Giveaway/Takeaway: JAX -11 (30th in league); PIT -1 (19th in league)

Strength of schedule (games played so far): JAX .533; PIT .528

So…: The one stat jumping off the page above is Jacksonville’s -11 in the turnover category. The Steelers are still not a good team in forcing giveaways so turnovers will be more important to watch than usual. Information courtesy www.nfl.comand www.espn.com.

On the spot:

Pittsburgh: Cam Heyward, Stephon Tuitt, Javon Hargraves, Tyson Alualu

Why: Pittsburgh’s defensive line, especially, were manhandled by the Jaguars in last year’s double beatdowns. A season later, they’re leading a Steelers defensive renaissance (although it looks like Tuitt may miss this game with an elbow injury) and the once-rising Jaguars offensive line has been decimated by injuries and poor performance. If Pittsburgh is to keep its momentum, the tone will be set by the defensive line.

Jacksonville: Blake Bortles

Why: It was only two months ago that the Jaguars manhandled the Patriots to grab the mantle of AFC favorites behind Bortles’ four-TD performance. Since then, Bortles has thrown seven TDs and six INTs as his team has lost six of seven games. He showed signs of a turnaround last week against Indy. If there’s any chance of salvaging Jacksonville’s once-promising season, it starts with a big Bortles performance in this game.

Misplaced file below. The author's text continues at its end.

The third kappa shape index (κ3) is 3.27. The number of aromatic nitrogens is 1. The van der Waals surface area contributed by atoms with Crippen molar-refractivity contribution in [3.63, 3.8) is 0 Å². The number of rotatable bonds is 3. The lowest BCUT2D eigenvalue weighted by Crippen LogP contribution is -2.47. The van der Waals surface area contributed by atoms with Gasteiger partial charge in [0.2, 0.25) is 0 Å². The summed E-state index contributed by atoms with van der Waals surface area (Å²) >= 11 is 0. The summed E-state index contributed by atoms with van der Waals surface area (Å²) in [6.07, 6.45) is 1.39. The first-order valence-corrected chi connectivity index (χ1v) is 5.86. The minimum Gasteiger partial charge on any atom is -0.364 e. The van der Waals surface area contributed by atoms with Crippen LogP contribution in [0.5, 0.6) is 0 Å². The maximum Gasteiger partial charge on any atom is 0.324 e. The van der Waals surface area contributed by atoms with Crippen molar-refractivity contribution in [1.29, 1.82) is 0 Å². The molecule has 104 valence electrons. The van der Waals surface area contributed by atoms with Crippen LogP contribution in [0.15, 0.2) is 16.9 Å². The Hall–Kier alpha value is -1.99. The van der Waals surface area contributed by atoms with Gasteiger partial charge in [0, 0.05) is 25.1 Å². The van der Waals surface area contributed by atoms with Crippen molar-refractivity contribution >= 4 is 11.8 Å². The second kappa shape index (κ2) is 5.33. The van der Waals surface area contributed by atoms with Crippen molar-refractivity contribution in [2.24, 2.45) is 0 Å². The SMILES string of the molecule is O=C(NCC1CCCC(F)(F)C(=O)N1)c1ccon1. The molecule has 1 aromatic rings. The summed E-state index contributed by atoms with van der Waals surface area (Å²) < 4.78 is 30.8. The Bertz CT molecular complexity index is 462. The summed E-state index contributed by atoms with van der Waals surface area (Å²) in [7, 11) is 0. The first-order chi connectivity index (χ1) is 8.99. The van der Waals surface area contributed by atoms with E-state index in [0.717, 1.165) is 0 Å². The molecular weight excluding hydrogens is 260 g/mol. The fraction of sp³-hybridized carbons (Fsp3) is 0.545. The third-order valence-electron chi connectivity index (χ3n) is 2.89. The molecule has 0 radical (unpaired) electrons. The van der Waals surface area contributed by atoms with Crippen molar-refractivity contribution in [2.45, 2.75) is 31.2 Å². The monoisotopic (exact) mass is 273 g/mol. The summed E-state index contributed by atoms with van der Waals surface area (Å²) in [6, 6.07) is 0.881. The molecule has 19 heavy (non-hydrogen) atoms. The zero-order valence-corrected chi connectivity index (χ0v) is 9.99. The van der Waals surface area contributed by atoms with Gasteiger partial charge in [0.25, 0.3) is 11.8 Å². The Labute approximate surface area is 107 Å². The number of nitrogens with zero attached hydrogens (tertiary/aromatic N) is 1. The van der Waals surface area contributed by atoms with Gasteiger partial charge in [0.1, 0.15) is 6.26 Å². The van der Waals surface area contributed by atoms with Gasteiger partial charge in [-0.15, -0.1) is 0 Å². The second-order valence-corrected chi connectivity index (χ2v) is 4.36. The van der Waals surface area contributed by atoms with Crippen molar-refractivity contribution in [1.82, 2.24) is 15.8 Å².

Key matchups:

Jaguars CB Jalen Ramsey vs. Steelers WR Antonio Brown. Why: Two of the most unlikeable players in football (both of who have begun to turn off their own fan bases this season), but undeniably two of the best. Ramsey intimated in the offseason in his infamous quarterback rankings that it’s Brown, not Ben Roethlisberger, who makes the Steelers passing game go, so it will be very interesting to see how interested Ramsey is in covering Brown and how interested Roethlisberger is in throwing that way if Brown is open.

Quick hits:

+ Improbably, the Steelers have gotten themselves into the No. 2 slot in the AFC playoff picture, but staying there (and getting a first-round bye) will be a tall task with three likely playoff teams ahead (Chargers, Saints, Patriots) along with traditionally brutal road trips to Denver and Oakland before a season-ending slugfest with the Bengals. Pittsburgh likely would need to go 5-2 in its final seven to have a chance at holding the second spot and even that might not be enough.